Regulatory Constraints for Money Market Funds: The Impossible Trinity?
Baes, Michel,Bouveret, Antoine,Schaanning, Eric
Despite substantial regulatory reforms, MMFs exposed to private assets experienced severe stress in March 2020. In the EU, Low Volatility Net Asset Value (LVNAVs) MMFs faced acute challenges to meet regulatory requirements while facing high redemptions. Such funds have to maintain their mark-to-market net asset value within 20 basis points of a constant net asset value, and their weekly liquidity asset above the 30% requirement. We provide a stylized model to show that under certain conditions related to outflows and market liquidity of their assets, LVNAVs may face difficulties in fulfilling both regulatory constraints at the same time. We calibrate the model to EU data to assess possible reforms to MMFs. Increasing the NAV deviation and improving the market liquidity of the assets MMFs invest in would substantially improve the resilience of MMFs. Introducing countercyclical liquidity buffers would also enhance their resilience especially in times of stress, and the effect is larger than increasing liquidity requirements.

Risky Asset Holdings during Covid-19 and Their Distributional Impact: Evidence from Germany
Menkhoff, Lukas,Schröder, Carsten
We present evidence from a repeated survey on risky asset holdings carried out on a representative sample of the German population six times between April and June 2020. Given the size of the Covid-19 shock, we find little evidence of portfolio rebalancing in April 2020. In May, however, individual investors started buying heavily, fueling market recovery. The cross-section shows large differences as young, educated, high income, and risk tolerant investors are net buyers throughout and, thus, benefit from the stock market recovery. Older individuals, parents of young children, and individuals affected by adverse liquidity shocks from Covid-19 are net sellers. Given the high risk of illness, older people are hit by dual blows to both health and finances.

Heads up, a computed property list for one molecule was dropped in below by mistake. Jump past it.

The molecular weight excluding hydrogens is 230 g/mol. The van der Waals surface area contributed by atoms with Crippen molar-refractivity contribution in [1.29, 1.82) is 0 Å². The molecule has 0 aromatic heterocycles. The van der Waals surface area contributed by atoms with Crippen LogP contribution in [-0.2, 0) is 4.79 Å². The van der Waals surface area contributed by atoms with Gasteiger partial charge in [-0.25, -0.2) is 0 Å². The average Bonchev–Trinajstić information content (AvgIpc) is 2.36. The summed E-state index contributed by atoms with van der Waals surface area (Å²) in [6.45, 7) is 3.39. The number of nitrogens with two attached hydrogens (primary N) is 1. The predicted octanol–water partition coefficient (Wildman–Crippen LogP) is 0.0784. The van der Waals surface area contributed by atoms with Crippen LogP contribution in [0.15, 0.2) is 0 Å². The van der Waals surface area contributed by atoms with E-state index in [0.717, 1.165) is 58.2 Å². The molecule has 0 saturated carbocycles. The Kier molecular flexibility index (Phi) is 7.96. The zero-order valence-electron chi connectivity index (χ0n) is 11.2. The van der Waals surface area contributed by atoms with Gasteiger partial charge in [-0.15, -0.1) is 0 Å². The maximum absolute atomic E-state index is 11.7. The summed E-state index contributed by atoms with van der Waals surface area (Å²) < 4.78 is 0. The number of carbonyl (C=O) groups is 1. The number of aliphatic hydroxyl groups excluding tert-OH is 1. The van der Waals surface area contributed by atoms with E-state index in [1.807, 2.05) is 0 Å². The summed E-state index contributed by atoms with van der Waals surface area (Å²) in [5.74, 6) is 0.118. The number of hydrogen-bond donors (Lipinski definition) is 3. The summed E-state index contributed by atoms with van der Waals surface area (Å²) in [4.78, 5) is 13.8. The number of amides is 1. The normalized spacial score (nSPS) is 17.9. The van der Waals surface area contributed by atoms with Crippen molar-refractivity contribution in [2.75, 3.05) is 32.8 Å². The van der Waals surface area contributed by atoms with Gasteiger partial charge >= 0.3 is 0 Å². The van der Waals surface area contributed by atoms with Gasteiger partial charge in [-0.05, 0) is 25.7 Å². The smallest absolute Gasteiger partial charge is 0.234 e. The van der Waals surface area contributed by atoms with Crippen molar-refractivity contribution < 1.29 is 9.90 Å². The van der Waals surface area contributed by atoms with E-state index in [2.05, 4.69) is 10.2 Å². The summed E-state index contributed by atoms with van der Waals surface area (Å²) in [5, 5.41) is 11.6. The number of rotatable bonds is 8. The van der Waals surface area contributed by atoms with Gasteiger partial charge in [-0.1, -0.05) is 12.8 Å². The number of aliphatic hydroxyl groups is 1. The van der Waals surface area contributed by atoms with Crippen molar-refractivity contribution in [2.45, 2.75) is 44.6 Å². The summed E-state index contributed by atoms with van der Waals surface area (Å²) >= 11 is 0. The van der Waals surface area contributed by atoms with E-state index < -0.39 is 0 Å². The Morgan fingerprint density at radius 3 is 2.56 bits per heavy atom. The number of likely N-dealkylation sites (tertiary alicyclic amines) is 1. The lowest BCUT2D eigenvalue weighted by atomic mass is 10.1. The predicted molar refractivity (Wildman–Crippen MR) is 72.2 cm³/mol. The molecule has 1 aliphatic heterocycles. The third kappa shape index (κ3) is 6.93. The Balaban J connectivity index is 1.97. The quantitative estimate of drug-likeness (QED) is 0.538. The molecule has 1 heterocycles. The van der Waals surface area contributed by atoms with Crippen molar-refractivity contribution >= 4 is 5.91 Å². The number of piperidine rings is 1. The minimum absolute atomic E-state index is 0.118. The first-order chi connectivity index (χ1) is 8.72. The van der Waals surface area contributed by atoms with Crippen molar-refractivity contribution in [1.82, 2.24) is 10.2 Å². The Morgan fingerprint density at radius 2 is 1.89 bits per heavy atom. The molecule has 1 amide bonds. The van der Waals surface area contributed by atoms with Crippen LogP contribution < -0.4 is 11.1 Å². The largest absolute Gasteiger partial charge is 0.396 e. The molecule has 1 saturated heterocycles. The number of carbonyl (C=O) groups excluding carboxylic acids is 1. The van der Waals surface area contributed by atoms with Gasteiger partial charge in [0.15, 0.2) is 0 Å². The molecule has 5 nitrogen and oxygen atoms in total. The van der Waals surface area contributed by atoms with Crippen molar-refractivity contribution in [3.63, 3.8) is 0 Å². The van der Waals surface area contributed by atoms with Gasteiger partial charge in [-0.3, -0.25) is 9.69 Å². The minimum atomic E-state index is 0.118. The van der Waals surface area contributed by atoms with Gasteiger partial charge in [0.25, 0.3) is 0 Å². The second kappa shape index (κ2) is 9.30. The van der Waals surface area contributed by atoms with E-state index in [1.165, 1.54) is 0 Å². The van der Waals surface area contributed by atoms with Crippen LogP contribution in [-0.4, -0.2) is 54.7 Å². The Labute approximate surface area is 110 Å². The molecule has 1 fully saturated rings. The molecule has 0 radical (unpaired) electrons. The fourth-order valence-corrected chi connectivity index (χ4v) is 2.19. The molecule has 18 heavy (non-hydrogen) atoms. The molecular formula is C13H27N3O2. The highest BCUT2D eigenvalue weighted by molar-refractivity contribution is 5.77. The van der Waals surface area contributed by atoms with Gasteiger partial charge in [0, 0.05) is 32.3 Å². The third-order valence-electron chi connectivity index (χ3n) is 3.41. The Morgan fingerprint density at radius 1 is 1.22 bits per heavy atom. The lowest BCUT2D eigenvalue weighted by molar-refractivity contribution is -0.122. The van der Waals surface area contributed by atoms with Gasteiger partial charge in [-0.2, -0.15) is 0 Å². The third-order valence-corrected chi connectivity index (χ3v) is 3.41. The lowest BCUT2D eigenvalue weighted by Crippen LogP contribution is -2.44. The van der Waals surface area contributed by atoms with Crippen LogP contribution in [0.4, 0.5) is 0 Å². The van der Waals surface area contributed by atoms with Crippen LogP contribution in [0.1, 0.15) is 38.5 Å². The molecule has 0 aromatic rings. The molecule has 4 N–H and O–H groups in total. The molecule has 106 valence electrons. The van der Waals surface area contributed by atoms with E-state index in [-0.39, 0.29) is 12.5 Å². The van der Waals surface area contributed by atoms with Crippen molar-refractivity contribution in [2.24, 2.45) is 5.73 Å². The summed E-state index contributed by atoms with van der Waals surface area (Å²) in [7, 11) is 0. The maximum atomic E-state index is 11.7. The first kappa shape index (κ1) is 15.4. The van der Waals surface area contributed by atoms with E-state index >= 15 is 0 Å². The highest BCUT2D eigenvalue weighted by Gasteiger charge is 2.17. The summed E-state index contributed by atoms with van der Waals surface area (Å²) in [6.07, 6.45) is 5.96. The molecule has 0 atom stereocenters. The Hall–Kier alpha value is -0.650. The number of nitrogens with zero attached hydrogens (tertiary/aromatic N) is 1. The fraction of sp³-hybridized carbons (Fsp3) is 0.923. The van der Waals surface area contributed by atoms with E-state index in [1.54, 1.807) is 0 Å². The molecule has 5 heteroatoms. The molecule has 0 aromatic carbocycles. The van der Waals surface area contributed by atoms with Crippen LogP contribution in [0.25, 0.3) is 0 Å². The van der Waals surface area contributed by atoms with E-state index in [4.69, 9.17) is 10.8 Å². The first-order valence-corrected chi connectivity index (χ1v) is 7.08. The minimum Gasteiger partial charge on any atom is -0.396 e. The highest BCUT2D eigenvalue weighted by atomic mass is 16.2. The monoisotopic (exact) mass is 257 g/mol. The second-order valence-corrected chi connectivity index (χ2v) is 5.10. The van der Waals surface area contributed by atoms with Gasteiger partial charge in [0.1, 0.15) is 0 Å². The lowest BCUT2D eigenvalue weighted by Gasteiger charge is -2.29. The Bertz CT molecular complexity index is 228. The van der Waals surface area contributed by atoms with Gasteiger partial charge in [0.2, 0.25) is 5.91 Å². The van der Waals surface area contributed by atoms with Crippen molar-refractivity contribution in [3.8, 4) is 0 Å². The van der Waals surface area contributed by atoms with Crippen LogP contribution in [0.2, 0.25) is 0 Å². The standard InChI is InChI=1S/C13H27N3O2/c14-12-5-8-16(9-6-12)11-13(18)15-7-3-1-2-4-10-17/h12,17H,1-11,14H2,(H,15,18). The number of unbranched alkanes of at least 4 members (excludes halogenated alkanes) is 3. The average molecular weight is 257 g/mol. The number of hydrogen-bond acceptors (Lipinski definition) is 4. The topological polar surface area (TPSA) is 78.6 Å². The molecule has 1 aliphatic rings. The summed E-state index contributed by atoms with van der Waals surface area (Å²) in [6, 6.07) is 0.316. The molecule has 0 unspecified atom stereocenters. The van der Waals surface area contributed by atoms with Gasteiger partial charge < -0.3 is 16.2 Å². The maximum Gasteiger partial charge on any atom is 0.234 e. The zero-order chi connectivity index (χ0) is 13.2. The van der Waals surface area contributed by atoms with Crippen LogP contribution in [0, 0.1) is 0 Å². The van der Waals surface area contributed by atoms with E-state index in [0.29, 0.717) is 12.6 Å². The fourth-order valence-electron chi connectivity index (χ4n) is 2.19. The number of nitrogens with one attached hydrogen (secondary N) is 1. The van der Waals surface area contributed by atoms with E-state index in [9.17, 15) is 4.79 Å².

Semimartingale price systems in models with transaction costs beyond efficient friction
Christoph Kühn,Alexander Molitor

A standing assumption in the literature on proportional transaction costs is efficient friction. Together with robust no free lunch with vanishing risk, it rules out strategies of infinite variation, as they usually appear in frictionless markets. In this paper, we show how the models with and without transaction costs can be unified.

The bid and the ask price of a risky asset are given by c\'adl\'ag processes which are locally bounded from below and may coincide at some points. In a first step, we show that if the bid-ask model satisfies "no unbounded profit with bounded risk" for simple strategies, then there exists a semimartingale lying between the bid and the ask price process.

In a second step, under the additional assumption that the zeros of the bid-ask spread are either starting points of an excursion away from zero or inner points from the right, we show that for every bounded predictable strategy specifying the amount of risky assets, the semimartingale can be used to construct the corresponding self-financing risk-free position in a consistent way. Finally, the set of most general strategies is introduced, which also provides a new view on the frictionless case.

Shareholder Democracy Under Autocracy: Voting Rights and Corporate Performance in Imperial Russia
Dayton, Amy,Gregg, Amanda G.,Nafziger, Steven